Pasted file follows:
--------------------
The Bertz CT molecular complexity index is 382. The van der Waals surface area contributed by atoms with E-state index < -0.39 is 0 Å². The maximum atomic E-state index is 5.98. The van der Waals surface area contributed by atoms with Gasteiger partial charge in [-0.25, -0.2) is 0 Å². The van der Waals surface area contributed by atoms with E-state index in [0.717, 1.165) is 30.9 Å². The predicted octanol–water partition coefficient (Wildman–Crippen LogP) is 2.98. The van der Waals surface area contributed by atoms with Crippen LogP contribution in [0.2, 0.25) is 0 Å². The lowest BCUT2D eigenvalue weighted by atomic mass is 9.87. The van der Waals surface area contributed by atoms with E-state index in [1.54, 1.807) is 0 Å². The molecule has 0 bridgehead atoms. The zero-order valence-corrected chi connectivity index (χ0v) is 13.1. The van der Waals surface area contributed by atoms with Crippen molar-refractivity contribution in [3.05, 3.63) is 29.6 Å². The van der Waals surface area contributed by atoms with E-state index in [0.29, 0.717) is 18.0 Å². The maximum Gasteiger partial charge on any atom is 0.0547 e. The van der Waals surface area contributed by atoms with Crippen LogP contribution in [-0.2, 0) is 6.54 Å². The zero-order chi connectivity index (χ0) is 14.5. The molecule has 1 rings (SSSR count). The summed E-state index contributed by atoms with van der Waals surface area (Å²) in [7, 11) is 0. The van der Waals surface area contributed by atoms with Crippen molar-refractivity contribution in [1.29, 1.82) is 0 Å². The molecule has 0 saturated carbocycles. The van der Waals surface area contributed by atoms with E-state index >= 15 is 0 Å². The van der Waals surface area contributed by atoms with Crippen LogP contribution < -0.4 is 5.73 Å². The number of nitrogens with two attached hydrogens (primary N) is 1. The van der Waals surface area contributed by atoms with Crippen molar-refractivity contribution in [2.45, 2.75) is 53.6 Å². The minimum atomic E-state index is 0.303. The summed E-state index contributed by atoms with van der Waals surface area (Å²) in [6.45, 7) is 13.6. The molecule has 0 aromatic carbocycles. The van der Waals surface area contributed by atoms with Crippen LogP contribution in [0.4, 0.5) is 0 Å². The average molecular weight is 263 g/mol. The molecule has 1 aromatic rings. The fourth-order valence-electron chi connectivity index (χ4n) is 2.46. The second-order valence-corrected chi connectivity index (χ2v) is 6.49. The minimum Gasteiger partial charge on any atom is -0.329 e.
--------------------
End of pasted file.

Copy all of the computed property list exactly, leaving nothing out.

The Bertz CT molecular complexity index is 382. The van der Waals surface area contributed by atoms with E-state index < -0.39 is 0 Å². The maximum atomic E-state index is 5.98. The van der Waals surface area contributed by atoms with Gasteiger partial charge in [-0.25, -0.2) is 0 Å². The van der Waals surface area contributed by atoms with E-state index in [0.717, 1.165) is 30.9 Å². The predicted octanol–water partition coefficient (Wildman–Crippen LogP) is 2.98. The van der Waals surface area contributed by atoms with Crippen LogP contribution in [0.2, 0.25) is 0 Å². The lowest BCUT2D eigenvalue weighted by atomic mass is 9.87. The van der Waals surface area contributed by atoms with E-state index in [1.54, 1.807) is 0 Å². The molecule has 0 bridgehead atoms. The zero-order valence-corrected chi connectivity index (χ0v) is 13.1. The van der Waals surface area contributed by atoms with Crippen molar-refractivity contribution in [3.05, 3.63) is 29.6 Å². The van der Waals surface area contributed by atoms with E-state index in [0.29, 0.717) is 18.0 Å². The maximum Gasteiger partial charge on any atom is 0.0547 e. The van der Waals surface area contributed by atoms with Crippen LogP contribution in [-0.2, 0) is 6.54 Å². The zero-order chi connectivity index (χ0) is 14.5. The molecule has 1 rings (SSSR count). The summed E-state index contributed by atoms with van der Waals surface area (Å²) in [7, 11) is 0. The van der Waals surface area contributed by atoms with Crippen molar-refractivity contribution in [1.29, 1.82) is 0 Å². The molecule has 0 saturated carbocycles. The van der Waals surface area contributed by atoms with E-state index >= 15 is 0 Å². The van der Waals surface area contributed by atoms with Crippen LogP contribution < -0.4 is 5.73 Å². The number of nitrogens with two attached hydrogens (primary N) is 1. The van der Waals surface area contributed by atoms with Crippen molar-refractivity contribution in [2.45, 2.75) is 53.6 Å². The minimum atomic E-state index is 0.303. The summed E-state index contributed by atoms with van der Waals surface area (Å²) in [6.45, 7) is 13.6. The molecule has 0 aromatic carbocycles. The van der Waals surface area contributed by atoms with Crippen LogP contribution in [0.4, 0.5) is 0 Å². The average molecular weight is 263 g/mol. The molecule has 1 aromatic rings. The fourth-order valence-electron chi connectivity index (χ4n) is 2.46. The second-order valence-corrected chi connectivity index (χ2v) is 6.49. The minimum Gasteiger partial charge on any atom is -0.329 e.